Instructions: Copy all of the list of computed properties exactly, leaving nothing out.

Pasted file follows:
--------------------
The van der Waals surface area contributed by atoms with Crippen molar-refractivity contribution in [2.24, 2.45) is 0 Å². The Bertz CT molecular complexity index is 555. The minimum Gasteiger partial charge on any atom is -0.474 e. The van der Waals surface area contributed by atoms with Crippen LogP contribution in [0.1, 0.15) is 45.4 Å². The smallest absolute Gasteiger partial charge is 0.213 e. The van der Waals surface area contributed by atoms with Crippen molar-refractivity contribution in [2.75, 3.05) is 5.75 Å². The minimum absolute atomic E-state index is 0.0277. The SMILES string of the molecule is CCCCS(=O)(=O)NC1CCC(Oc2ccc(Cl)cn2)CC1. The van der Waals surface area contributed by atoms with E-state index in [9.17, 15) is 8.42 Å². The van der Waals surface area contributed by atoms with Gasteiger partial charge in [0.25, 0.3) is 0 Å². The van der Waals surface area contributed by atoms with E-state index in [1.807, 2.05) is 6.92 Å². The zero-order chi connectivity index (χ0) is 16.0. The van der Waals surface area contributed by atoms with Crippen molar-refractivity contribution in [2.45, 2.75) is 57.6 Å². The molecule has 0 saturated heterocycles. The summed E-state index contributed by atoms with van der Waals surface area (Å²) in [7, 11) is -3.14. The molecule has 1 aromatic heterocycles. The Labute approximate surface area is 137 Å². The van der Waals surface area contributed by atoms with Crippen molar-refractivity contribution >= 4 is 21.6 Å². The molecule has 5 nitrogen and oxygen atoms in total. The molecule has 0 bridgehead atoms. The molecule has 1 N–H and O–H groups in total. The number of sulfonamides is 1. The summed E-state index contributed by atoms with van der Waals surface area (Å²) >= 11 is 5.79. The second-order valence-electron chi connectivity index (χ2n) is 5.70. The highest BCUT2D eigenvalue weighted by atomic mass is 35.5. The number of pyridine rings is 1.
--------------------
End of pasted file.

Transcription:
The van der Waals surface area contributed by atoms with Crippen molar-refractivity contribution in [2.24, 2.45) is 0 Å². The Bertz CT molecular complexity index is 555. The minimum Gasteiger partial charge on any atom is -0.474 e. The van der Waals surface area contributed by atoms with Crippen LogP contribution in [0.1, 0.15) is 45.4 Å². The smallest absolute Gasteiger partial charge is 0.213 e. The van der Waals surface area contributed by atoms with Crippen molar-refractivity contribution in [2.75, 3.05) is 5.75 Å². The minimum absolute atomic E-state index is 0.0277. The SMILES string of the molecule is CCCCS(=O)(=O)NC1CCC(Oc2ccc(Cl)cn2)CC1. The van der Waals surface area contributed by atoms with E-state index in [9.17, 15) is 8.42 Å². The van der Waals surface area contributed by atoms with Gasteiger partial charge in [0.25, 0.3) is 0 Å². The van der Waals surface area contributed by atoms with E-state index in [1.807, 2.05) is 6.92 Å². The zero-order chi connectivity index (χ0) is 16.0. The van der Waals surface area contributed by atoms with Crippen molar-refractivity contribution in [2.45, 2.75) is 57.6 Å². The molecule has 0 saturated heterocycles. The summed E-state index contributed by atoms with van der Waals surface area (Å²) in [7, 11) is -3.14. The molecule has 1 aromatic heterocycles. The Labute approximate surface area is 137 Å². The van der Waals surface area contributed by atoms with Crippen molar-refractivity contribution >= 4 is 21.6 Å². The molecule has 5 nitrogen and oxygen atoms in total. The molecule has 0 bridgehead atoms. The molecule has 1 N–H and O–H groups in total. The number of sulfonamides is 1. The summed E-state index contributed by atoms with van der Waals surface area (Å²) >= 11 is 5.79. The second-order valence-electron chi connectivity index (χ2n) is 5.70. The highest BCUT2D eigenvalue weighted by atomic mass is 35.5. The number of pyridine rings is 1.